Cyber Hack: iPhone Theft

Lewis Fairburn


This blog is about the most recent iPhone theft that left users unable to access their Apple ID accounts when their iPhone had been stolen.

As you may know, Apple devices such as the iPhone and iPad store sensitive information, including passwords, account credentials, and login details. This makes them especially vulnerable to cybercrime, since if the device is stolen or hacked into, your confidential information can be exposed.

What Happened?

The Wall Street Journal interviewed Ray Haneya’s who was leaving a bar in Manhattan when a man she had just met snatched her iPhone within minutes, she could no longer access her Apple accounts over the next 24 hours. She said thousands of dollars had gone from her bank account.

According to Haneya, the thief had discovered a way to cyber hack into her Apple ID and take control of her Apple accounts. He was using the stolen iPhone as a “key” to unlock all of her personal information.

This incident and recent reports on other similar cyber hacks have prompted Apple to change its security measures. Apple now requires two-factor authentication for all users in order to access their devices and accounts, making sure that the user is the only one who can gain access to their information. In addition, Apple is currently working on developing an updated version of its Find My iPhone app which will allow you to remotely delete data from a stolen device.


These recent cyber hacks have highlighted the importance of staying vigilant when it comes to securing your personal information. It is essential that you take measures such as enabling two-factor authentication, setting up strong passwords, and invest in your security by having regular Web Application Tests.

Our consultants discuss this new Apple hack below on our Spotify podcast – take a listen to what they advise.

Video/Audio Transcript

You're listening to a Pentest People Techbite. Your headline today:

A basic iphone feature can help criminals steal your entire digital life.

So what is this feature?

You may be wondering remarkably criminals are using a low tech trick where they watch iphone users tap their passcodes then steal the targets phones and their digital lives.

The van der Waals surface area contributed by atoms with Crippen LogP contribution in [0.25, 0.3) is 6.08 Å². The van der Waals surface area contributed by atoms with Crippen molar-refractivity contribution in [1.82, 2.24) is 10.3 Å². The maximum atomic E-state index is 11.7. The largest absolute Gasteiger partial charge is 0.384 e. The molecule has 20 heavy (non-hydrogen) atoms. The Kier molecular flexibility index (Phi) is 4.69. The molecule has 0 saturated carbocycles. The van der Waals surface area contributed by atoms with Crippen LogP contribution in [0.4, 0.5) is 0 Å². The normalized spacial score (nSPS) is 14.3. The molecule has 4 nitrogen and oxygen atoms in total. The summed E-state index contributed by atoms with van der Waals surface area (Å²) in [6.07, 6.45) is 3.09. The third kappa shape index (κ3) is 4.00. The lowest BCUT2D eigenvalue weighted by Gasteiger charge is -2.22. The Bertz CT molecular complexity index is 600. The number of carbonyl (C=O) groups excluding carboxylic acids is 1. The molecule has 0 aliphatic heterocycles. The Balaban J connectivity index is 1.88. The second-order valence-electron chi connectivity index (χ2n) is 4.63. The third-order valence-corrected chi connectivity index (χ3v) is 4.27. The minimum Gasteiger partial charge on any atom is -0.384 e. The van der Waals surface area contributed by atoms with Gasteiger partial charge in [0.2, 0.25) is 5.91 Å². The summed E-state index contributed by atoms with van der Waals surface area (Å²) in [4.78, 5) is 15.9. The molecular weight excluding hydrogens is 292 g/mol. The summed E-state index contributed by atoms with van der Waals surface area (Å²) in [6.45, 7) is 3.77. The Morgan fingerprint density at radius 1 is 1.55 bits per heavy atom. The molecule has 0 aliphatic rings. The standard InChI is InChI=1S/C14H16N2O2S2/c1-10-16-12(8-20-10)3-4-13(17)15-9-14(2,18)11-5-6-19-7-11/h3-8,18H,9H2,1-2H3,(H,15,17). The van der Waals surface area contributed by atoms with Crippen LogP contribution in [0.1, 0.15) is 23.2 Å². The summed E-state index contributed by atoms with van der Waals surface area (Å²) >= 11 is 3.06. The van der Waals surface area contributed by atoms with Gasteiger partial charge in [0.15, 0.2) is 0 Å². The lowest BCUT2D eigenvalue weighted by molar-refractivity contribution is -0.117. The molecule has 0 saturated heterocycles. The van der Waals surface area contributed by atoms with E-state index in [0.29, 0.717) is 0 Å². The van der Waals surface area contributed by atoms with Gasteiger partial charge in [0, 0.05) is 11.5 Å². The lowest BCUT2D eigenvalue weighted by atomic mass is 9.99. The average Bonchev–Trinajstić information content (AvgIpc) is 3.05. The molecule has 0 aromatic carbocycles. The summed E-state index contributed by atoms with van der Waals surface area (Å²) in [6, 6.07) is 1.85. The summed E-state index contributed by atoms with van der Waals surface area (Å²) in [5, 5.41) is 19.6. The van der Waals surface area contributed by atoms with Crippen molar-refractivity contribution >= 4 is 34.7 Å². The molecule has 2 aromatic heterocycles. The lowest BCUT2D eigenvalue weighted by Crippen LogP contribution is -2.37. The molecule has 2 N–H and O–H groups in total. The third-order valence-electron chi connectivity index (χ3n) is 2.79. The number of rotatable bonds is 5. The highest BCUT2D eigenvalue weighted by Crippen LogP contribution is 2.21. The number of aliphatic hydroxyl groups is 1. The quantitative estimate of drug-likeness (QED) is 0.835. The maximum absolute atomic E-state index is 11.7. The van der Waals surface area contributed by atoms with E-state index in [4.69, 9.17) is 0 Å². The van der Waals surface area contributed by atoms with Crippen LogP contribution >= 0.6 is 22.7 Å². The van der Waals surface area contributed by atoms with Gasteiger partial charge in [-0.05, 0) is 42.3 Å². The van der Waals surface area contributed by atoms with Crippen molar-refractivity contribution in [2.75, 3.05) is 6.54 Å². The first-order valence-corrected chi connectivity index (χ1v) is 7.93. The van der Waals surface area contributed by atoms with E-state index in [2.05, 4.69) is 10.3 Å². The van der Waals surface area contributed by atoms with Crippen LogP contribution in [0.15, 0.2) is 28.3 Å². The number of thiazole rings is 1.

The Wall Street Journal interviewed Ray Haneya's who was leaving a bar in Manhattan when a man she had just met snatched her iphone within minutes, she could no longer access her Apple accounts over the next 24 hours.

She said thousands of dollars had gone from her bank account.

Joining me today on this episode is Omi Welcome back onto the tech Bio Me.

Always a pleasure bank account emptied.

No more access to photos, contacts and anything stored in their icloud, their digital lives gone.

All this leads to the theft of iphone passcode.

Can you tell our listeners about Pasco theft and more detail about how this is happening?


So in reference to this passcode theft refers to the act of obtaining someone's iphone passcode without their consent or knowledge, which can allow an unauthorized individual to access the device and its data.

This type of thing that can happen in multiple ways.

One of which is the most common, which is shoulder surfing. It's I really like how it sounds.

An attacker observes the victim entering their passcode by looking over the shoulder.

Think about every time you sat next to someone in the bus and entered your passcode on your phone, that person probably knows your password or has glanced over it.

Another way is through phishing scams.

Attackers can trick victims into providing their passcodes by sending fake messages or emails that appears to be from legitimate sources such as apple or a bank or even your I T manager.

So for example, if someone impersonates someone from your office saying we're gonna do this security check and check all our employees iphone passwords to see if they're strong and secure.